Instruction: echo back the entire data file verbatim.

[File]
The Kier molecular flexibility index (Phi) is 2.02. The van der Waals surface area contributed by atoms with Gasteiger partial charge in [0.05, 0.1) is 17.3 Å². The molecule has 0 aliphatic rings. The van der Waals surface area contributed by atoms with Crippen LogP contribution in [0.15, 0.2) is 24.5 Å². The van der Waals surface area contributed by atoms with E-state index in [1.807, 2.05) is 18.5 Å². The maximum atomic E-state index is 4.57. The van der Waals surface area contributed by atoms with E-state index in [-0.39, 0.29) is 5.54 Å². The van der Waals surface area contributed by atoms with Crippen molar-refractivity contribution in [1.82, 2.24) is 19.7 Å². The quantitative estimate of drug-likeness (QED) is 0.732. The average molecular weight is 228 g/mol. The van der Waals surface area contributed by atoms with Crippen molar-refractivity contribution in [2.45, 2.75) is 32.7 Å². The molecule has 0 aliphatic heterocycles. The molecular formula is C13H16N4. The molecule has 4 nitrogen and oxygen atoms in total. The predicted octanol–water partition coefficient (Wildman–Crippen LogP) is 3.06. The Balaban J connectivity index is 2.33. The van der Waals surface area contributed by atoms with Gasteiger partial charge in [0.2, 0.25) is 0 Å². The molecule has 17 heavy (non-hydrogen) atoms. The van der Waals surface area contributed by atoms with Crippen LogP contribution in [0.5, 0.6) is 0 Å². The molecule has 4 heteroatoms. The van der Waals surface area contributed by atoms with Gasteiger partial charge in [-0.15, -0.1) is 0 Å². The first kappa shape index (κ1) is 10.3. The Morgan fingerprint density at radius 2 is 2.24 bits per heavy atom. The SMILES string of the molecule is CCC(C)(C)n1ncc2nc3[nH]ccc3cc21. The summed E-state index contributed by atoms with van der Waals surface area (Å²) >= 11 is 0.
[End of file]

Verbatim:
The Kier molecular flexibility index (Phi) is 2.02. The van der Waals surface area contributed by atoms with Gasteiger partial charge in [0.05, 0.1) is 17.3 Å². The molecule has 0 aliphatic rings. The van der Waals surface area contributed by atoms with Crippen LogP contribution in [0.15, 0.2) is 24.5 Å². The van der Waals surface area contributed by atoms with E-state index in [1.807, 2.05) is 18.5 Å². The maximum atomic E-state index is 4.57. The van der Waals surface area contributed by atoms with E-state index in [-0.39, 0.29) is 5.54 Å². The van der Waals surface area contributed by atoms with Crippen molar-refractivity contribution in [1.82, 2.24) is 19.7 Å². The quantitative estimate of drug-likeness (QED) is 0.732. The average molecular weight is 228 g/mol. The van der Waals surface area contributed by atoms with Crippen molar-refractivity contribution in [2.45, 2.75) is 32.7 Å². The molecule has 0 aliphatic heterocycles. The molecular formula is C13H16N4. The molecule has 4 nitrogen and oxygen atoms in total. The predicted octanol–water partition coefficient (Wildman–Crippen LogP) is 3.06. The Balaban J connectivity index is 2.33. The van der Waals surface area contributed by atoms with Gasteiger partial charge in [0.2, 0.25) is 0 Å². The molecule has 17 heavy (non-hydrogen) atoms. The van der Waals surface area contributed by atoms with Crippen LogP contribution in [0.5, 0.6) is 0 Å². The molecule has 4 heteroatoms. The van der Waals surface area contributed by atoms with Gasteiger partial charge in [-0.15, -0.1) is 0 Å². The first kappa shape index (κ1) is 10.3. The Morgan fingerprint density at radius 2 is 2.24 bits per heavy atom. The SMILES string of the molecule is CCC(C)(C)n1ncc2nc3[nH]ccc3cc21. The summed E-state index contributed by atoms with van der Waals surface area (Å²) >= 11 is 0.